Town mulls how to regulate salesmen

Few people like to be bothered by door-to-door salesmen, but most of us probably don’t mind – and even relish – a visit by a member of the Girl Scouts or the local high school football team who drop by to sell cookies or a Bulldog Card or Grizzly Card.

And yet regulations designed to limit the former would also affect the latter.

That’s the issue the Lovell Town Council and Chief of Police Nick Lewis are dealing with as they attempt to enact an ordinance regulating door-to-door salesmen. What affects outside sellers also affects the local kids that citizens happily support.

The issue gathered steam recently when security system salesmen blanketed the community, pressuring homeowners into purchasing expensive systems for their homes and misleading the public by claiming that the systems were endorsed by the Lovell PD and even Lewis himself.

The chief started looking into the possibility of enacting a new ordinance, with the understanding that the old Green River Ordinance blocking door-to-door salesmen had been challenged in court and was no longer enforceable.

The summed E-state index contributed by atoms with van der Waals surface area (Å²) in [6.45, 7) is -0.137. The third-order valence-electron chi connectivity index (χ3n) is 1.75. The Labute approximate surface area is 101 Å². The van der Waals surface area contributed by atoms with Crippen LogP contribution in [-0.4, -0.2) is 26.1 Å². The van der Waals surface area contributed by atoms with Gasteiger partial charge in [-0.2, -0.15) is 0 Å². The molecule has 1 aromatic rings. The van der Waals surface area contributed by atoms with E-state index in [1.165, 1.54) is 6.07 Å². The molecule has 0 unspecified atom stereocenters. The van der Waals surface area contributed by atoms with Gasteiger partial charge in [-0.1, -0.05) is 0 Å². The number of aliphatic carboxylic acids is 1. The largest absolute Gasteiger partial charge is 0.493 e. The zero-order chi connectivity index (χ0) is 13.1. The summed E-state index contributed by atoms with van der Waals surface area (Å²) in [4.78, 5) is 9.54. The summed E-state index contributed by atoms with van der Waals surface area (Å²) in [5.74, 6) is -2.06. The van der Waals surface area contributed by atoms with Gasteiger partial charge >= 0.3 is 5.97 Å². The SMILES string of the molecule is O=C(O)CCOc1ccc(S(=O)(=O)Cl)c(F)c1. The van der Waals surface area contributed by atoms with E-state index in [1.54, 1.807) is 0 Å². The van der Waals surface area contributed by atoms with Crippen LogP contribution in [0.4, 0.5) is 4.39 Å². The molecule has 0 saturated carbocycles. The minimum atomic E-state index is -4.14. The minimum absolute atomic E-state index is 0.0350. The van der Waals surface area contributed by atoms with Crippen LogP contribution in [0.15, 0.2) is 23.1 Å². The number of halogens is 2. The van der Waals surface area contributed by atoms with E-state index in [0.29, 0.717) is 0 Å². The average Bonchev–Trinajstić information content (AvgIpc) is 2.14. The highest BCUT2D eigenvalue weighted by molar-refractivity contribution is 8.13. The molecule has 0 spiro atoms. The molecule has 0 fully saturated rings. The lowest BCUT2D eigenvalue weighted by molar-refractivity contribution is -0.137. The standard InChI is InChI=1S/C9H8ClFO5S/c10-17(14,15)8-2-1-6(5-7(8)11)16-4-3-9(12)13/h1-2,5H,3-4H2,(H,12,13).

Regulating salesmen is far more complex than most people realize, Town Attorney Sandra Kitchen told the council last week. She’s been looking into the issue for other municipalities, as well. There are different categories of sellers including transient merchants, solicitors and peddlers.

Solicitors promote a product that is not physically on their person and/or comes from out of state. The security system folks are one example. A peddler brings the sales item to the door, or it is available in town. The football player selling a Bulldogs Card or the dancer selling flags fall into this category.

A municipality cannot require a solicitor to pay a fee or restrict sales, nor can it require a background check, because a local government cannot regulate interstate commerce, athough the town can require a company to register. Peddlers can be regulated more easily, though Kitchen stressed that all peddlers must be treated the same. What’s good for the out-of-state fruit salesman is good for the band member selling the proverbial fruitcake.

Lewis likes the idea of registration because it gives the police a tool to at least make contact with someone in here from out of state. He is very concerned about people being taken advantage of and also young people, and others, coming in contact with undesirable characters.

And so as this process proceeds, the chief wants to meet with local organizations, schools and others who typically sell door to door so that he can work with them to craft the best ordinance, one that won’t be too burdensome and yet is fair to everyone.

Look for meetings to be held in the coming months.

–David Peck

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